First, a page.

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To investigate visible aerosol generation during simulated vitrectomy surgery, the authors used a model consisting of a human cadaveric corneoscleral rim mounted on an artificial anterior chamber. Using high magnification and high-speed video analysis, they saw no evidence of visible aerosol generation during the simulated surgery with intact valved cannulas.
It is encouraging to see that vitrectomy is largely safe. However, valves fail, and some clinicians still are not using valved cannulas.
– Raza M. Shah, MD
This abstract is available on the publisher's site.
To assess visible aerosol generation during simulated vitrectomy surgery.
A model comprising a human cadaveric corneoscleral rim mounted on an artificial anterior chamber was used. Three-port 25 gauge vitrectomy simulated surgery was performed with any visible aerosol production recorded using high-speed 4K camera. The following were assessed: (1) vitrector at maximum cut rate in static and dynamic conditions inside the model, (2) vitrector at air-fluid interface in a physical model, (3) passive fluid-air exchange with a backflush hand piece, (4) valved cannulas under air, and (5) a defective valved cannula under air.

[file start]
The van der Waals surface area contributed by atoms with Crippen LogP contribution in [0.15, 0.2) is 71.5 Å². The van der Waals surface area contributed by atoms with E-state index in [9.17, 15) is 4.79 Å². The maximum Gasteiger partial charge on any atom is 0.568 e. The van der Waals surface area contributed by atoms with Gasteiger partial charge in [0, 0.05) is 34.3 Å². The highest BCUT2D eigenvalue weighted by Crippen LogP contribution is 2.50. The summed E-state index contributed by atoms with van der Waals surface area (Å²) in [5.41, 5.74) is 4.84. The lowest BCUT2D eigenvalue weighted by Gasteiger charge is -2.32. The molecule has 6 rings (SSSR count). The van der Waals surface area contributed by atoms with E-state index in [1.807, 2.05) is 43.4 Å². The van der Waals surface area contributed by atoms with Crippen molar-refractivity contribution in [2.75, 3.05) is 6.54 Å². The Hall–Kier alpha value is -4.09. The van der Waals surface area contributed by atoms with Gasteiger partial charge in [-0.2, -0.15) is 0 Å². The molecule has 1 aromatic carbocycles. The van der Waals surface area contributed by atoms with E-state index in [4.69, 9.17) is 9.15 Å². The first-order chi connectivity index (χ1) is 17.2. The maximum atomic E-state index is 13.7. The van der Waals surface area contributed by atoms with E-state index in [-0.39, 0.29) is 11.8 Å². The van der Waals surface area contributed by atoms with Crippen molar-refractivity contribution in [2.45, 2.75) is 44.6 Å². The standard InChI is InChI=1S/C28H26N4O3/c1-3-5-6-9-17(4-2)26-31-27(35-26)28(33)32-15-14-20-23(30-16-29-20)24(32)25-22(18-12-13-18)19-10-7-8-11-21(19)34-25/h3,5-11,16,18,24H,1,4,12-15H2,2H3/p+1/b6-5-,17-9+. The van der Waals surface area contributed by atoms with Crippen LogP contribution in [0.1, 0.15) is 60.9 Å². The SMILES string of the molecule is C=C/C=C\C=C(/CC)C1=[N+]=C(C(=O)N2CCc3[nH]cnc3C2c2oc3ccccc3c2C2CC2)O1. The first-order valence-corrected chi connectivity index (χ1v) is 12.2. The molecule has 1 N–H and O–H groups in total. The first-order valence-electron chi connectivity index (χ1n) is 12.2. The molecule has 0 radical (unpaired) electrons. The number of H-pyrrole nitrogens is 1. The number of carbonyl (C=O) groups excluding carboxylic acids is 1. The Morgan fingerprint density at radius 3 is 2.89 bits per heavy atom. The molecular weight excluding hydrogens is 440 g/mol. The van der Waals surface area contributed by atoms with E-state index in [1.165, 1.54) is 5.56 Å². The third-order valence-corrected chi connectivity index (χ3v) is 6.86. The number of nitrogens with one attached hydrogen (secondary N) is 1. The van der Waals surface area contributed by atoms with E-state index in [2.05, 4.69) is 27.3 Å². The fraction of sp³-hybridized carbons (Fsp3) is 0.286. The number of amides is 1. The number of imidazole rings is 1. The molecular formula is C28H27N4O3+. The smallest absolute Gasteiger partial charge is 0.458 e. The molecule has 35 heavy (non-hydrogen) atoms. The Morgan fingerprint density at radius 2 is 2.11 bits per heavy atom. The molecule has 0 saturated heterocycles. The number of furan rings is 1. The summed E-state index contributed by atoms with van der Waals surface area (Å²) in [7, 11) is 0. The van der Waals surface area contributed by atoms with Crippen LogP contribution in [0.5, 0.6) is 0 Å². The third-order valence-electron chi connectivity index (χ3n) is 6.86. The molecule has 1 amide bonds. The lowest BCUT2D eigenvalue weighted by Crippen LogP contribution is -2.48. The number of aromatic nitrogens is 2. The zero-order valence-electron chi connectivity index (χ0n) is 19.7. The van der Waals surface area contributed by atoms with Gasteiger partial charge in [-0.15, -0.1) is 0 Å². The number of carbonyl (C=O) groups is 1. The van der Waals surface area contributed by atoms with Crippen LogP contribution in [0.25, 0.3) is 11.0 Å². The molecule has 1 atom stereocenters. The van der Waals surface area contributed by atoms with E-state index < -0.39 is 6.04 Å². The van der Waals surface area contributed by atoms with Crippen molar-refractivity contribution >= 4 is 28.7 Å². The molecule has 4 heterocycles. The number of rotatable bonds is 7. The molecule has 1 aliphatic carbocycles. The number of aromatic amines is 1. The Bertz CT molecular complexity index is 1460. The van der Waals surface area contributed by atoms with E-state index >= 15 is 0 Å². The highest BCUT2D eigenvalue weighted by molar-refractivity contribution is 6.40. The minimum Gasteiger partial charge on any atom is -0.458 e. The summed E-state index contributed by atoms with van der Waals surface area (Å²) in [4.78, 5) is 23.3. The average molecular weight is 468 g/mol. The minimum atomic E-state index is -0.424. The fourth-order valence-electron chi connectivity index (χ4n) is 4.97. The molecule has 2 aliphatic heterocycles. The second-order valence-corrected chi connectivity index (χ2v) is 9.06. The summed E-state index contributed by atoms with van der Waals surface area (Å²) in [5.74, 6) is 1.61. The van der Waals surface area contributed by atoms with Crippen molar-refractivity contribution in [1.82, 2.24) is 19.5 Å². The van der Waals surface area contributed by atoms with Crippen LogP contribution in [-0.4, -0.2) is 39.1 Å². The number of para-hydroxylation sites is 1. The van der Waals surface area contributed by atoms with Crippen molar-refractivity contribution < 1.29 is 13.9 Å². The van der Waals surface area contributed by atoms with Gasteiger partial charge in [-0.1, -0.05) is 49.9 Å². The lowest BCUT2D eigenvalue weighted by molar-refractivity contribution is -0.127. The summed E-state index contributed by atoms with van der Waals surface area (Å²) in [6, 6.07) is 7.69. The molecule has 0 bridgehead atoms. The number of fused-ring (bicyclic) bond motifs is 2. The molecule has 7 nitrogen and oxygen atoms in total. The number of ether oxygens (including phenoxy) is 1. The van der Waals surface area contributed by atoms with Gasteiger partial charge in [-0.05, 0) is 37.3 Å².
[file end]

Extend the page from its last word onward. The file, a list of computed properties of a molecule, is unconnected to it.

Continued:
No visible aerosol or droplets were identified when the vitrector was used within the model. In the physical model, no visible aerosol or droplets were seen when the vitrector was engaged at the air-fluid interface. Droplets were produced from the opening of backflush hand piece during passive fluid-air exchange. No visible aerosol was produced from the intact valved cannulas under air pressure, but droplets were seen at the beginning of fluid-air exchange when the valved cannula was defective.
We found no evidence of visible aerosol generation during simulated vitrectomy surgery with competent valved cannulas. In the physical model, no visible aerosol was generated by the high-speed vitrector despite cutting at the air-fluid interface.